• Wired Headset with Turtle Beach Virtual Surround Sound
  • Speakers: 50mm with Neodymium Magnets
  • Frequency Response: 20Hz - 20kHz
  • Speaker Impedance: 32Ω
  • Headband/Earpad Material: Synthetic Leather Headband and Fabric Earpads with Foam Cushioning
  • In-line Amplifier
  • Microphone Design: Flexible Omni-Directional
  • Earcup Design: Around-Ear (Closed)
  • Compatible with Xbox One, PS4, mobile and PC via a 3.5mm jack

Perhaps the most noticeable bump in quality can be found in the PX24's materials and general construction. It's a heavier solution than the Recon 50, but that seems largely due to better quality materials and more generous cushioning. The PX24 uses synthetic leather for its headband, which feels incredibly nice and gives it a premium look. On the inside, the cushioning is thick, coated in an airy fabric that I think is better suited to long sessions as opposed to the faux-leather cushioning found on some of Turtle Beach's other sets.

The plastic around the hinges and the adjustable headband feel hard-wearing and should resist general knocks and extensive bending (although, it's not recommended that you test these aspects yourself). The mic boom is far more flexible than the Recon 50's, but sadly it's permanently attached - you'll probably not want to wear these during a commute for music (you totally could, though). The build quality is what you'd expect of a more expensive headset - reassuringly solid, premium-looking, and above all, incredibly comfortable. It's refreshing to see this sort of quality at this price point.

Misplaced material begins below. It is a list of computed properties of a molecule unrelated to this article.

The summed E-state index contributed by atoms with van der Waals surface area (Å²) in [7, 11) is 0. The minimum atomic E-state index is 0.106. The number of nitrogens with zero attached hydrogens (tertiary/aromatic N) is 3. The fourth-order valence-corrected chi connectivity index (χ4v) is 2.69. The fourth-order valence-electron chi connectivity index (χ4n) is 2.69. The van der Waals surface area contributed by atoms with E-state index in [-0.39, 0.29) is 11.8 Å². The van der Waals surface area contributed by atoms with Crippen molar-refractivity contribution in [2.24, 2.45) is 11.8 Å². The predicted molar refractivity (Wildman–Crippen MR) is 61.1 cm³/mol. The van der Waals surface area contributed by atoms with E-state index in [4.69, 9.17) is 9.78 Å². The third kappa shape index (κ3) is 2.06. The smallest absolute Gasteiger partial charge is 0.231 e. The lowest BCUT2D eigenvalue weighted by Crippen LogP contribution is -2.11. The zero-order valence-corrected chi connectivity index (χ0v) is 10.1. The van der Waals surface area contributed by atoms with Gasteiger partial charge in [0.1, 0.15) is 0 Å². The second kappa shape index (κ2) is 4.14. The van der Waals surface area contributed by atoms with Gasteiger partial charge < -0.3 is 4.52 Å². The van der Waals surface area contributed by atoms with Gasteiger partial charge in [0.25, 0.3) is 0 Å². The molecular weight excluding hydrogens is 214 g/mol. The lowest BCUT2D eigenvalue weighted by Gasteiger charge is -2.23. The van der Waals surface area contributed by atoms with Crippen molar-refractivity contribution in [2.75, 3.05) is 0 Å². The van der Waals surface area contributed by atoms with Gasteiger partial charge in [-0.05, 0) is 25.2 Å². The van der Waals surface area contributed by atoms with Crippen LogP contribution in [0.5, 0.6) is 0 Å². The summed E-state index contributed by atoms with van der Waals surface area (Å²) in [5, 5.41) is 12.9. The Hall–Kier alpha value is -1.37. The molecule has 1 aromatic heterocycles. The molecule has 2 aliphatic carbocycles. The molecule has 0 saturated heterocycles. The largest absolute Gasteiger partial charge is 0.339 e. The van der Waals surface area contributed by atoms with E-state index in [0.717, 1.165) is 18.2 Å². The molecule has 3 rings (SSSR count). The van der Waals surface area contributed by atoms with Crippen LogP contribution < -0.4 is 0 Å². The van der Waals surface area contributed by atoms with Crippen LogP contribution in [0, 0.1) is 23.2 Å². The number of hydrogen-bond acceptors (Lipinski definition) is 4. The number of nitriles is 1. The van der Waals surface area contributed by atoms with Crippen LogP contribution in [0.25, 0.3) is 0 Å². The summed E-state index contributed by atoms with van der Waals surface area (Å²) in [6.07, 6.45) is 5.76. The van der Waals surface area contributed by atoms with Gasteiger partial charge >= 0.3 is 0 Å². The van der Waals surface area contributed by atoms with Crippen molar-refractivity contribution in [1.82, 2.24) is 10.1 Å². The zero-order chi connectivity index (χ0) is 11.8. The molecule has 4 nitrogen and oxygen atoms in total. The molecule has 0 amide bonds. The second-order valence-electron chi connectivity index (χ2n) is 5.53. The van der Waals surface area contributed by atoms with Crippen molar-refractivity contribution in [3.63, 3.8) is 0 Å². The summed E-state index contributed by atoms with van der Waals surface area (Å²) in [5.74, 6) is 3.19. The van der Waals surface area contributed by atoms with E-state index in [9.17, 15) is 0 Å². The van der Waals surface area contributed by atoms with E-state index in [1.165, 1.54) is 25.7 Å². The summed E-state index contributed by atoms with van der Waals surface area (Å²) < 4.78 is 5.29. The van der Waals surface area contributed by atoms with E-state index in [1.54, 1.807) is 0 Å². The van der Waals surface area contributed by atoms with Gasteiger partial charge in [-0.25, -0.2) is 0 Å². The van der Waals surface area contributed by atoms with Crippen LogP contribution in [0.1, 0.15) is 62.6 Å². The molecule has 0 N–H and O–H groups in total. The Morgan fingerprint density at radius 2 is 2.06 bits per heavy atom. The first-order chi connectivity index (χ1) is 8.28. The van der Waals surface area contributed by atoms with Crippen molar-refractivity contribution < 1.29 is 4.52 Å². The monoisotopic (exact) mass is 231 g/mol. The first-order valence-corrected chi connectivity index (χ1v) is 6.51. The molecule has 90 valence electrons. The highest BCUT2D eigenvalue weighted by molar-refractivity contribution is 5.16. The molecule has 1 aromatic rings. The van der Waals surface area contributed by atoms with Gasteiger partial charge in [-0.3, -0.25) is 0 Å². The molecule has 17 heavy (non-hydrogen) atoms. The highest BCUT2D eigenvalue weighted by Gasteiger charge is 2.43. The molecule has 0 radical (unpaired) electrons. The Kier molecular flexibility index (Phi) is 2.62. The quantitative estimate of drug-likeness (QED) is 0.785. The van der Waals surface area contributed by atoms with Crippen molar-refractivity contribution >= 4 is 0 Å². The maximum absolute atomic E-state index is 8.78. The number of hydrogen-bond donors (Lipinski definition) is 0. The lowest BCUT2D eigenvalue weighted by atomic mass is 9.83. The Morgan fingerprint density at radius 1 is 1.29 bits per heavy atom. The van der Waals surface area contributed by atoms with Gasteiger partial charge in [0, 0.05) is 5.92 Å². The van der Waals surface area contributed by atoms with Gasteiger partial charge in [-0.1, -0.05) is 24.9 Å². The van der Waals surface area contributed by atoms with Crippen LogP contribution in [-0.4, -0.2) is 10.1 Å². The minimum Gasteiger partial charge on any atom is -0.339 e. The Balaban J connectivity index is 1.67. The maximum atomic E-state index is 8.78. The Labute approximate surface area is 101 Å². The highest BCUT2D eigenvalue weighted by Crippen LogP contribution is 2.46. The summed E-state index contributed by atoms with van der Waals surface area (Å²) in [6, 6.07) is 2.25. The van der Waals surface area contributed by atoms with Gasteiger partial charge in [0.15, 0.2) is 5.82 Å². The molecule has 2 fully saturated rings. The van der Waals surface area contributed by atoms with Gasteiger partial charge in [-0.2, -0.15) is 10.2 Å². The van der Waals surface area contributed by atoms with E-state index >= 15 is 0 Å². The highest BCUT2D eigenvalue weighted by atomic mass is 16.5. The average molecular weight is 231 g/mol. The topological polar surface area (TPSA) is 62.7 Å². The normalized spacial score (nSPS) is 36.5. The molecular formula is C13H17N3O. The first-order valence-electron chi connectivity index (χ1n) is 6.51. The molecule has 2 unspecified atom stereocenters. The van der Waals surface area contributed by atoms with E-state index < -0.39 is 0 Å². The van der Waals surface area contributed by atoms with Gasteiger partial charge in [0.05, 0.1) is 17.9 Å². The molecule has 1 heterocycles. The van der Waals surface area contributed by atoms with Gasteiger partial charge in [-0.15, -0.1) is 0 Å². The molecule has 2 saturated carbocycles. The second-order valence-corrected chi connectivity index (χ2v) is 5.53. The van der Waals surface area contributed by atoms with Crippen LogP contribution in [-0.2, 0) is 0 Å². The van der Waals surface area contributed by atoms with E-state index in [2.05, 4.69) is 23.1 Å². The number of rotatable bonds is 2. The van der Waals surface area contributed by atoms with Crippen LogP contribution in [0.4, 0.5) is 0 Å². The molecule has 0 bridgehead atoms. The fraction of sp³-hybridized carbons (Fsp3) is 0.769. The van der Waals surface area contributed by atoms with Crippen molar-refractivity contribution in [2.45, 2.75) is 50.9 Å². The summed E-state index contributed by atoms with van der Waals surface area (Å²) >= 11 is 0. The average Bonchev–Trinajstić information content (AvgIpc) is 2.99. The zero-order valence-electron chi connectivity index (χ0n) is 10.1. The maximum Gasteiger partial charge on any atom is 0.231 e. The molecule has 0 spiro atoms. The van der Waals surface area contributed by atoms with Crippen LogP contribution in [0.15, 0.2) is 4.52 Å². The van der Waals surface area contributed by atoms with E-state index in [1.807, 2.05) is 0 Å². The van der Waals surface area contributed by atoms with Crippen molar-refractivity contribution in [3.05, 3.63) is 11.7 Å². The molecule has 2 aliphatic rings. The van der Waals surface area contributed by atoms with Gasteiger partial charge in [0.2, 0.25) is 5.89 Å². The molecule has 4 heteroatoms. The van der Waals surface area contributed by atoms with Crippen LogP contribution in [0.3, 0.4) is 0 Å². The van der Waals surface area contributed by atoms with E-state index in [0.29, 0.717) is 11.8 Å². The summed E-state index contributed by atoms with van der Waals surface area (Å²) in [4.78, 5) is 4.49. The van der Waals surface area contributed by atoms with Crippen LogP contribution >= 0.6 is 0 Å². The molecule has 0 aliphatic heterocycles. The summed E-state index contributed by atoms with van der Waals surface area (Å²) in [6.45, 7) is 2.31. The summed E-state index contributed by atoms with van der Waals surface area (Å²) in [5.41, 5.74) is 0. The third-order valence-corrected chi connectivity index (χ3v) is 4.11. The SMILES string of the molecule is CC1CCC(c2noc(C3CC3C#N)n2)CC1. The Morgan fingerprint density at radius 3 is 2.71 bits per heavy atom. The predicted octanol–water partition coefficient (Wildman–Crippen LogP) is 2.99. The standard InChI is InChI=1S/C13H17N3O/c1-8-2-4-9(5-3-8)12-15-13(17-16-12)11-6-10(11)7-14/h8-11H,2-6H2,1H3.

For twice the price of the Recon 50, you're not only receiving improved construction but vastly expanded features. The PX24 has virtual surround sound, which added an additional level of immersion while I was creeping through the ruins of Fallout 4's Boston. They also come packaged with an in-line amplifier, complete with Turtle Beach's signature Superhuman Hearing, EQ pre-sets and other standard controls. The amplifier grants the PX24 the most consistent, natural sounding mic feedback I've heard across the entire Turtle Beach range so far - which is surprising given the headset's lower price point. The microphone itself also seems to deliver solid audio for those on the receiving end.